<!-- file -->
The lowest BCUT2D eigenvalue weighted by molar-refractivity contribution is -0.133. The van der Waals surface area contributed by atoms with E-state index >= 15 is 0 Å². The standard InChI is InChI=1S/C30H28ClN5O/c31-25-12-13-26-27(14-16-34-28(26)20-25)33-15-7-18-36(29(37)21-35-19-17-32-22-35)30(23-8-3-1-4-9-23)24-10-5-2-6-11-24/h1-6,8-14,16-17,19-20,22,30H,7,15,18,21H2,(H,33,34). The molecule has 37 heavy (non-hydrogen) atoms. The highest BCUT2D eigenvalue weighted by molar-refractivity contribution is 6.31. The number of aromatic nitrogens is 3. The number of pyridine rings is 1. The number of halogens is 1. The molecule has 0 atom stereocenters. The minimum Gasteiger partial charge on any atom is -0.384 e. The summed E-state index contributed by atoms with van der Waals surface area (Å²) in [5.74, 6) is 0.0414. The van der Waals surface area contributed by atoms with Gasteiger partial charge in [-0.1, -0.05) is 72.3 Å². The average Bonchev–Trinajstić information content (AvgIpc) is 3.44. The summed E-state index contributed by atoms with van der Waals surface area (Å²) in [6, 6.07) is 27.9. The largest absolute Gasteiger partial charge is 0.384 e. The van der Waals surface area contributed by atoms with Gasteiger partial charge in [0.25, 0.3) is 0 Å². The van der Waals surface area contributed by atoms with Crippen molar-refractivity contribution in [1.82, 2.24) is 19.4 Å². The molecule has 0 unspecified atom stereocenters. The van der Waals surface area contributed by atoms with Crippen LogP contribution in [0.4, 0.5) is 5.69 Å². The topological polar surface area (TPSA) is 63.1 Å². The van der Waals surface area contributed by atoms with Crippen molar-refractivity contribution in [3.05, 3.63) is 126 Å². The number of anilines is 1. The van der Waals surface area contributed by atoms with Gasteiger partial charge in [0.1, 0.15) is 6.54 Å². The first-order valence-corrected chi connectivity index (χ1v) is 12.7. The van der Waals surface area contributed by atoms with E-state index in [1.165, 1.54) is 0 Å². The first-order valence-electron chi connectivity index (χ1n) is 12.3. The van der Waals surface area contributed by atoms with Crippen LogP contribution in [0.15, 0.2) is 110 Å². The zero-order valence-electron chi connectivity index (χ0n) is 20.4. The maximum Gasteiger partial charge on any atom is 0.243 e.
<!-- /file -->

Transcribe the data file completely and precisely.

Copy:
The lowest BCUT2D eigenvalue weighted by molar-refractivity contribution is -0.133. The van der Waals surface area contributed by atoms with E-state index >= 15 is 0 Å². The standard InChI is InChI=1S/C30H28ClN5O/c31-25-12-13-26-27(14-16-34-28(26)20-25)33-15-7-18-36(29(37)21-35-19-17-32-22-35)30(23-8-3-1-4-9-23)24-10-5-2-6-11-24/h1-6,8-14,16-17,19-20,22,30H,7,15,18,21H2,(H,33,34). The molecule has 37 heavy (non-hydrogen) atoms. The highest BCUT2D eigenvalue weighted by molar-refractivity contribution is 6.31. The number of aromatic nitrogens is 3. The number of pyridine rings is 1. The number of halogens is 1. The molecule has 0 atom stereocenters. The minimum Gasteiger partial charge on any atom is -0.384 e. The summed E-state index contributed by atoms with van der Waals surface area (Å²) in [5.74, 6) is 0.0414. The van der Waals surface area contributed by atoms with Gasteiger partial charge in [-0.1, -0.05) is 72.3 Å². The average Bonchev–Trinajstić information content (AvgIpc) is 3.44. The summed E-state index contributed by atoms with van der Waals surface area (Å²) in [6, 6.07) is 27.9. The largest absolute Gasteiger partial charge is 0.384 e. The van der Waals surface area contributed by atoms with Gasteiger partial charge in [0.25, 0.3) is 0 Å². The van der Waals surface area contributed by atoms with Crippen molar-refractivity contribution in [1.82, 2.24) is 19.4 Å². The molecule has 0 unspecified atom stereocenters. The van der Waals surface area contributed by atoms with Crippen LogP contribution in [0.4, 0.5) is 5.69 Å². The topological polar surface area (TPSA) is 63.1 Å². The van der Waals surface area contributed by atoms with Crippen molar-refractivity contribution in [3.05, 3.63) is 126 Å². The number of anilines is 1. The van der Waals surface area contributed by atoms with Gasteiger partial charge in [0.1, 0.15) is 6.54 Å². The first-order valence-corrected chi connectivity index (χ1v) is 12.7. The van der Waals surface area contributed by atoms with E-state index in [1.165, 1.54) is 0 Å². The first-order valence-electron chi connectivity index (χ1n) is 12.3. The van der Waals surface area contributed by atoms with Crippen LogP contribution in [0.15, 0.2) is 110 Å². The zero-order valence-electron chi connectivity index (χ0n) is 20.4. The maximum Gasteiger partial charge on any atom is 0.243 e.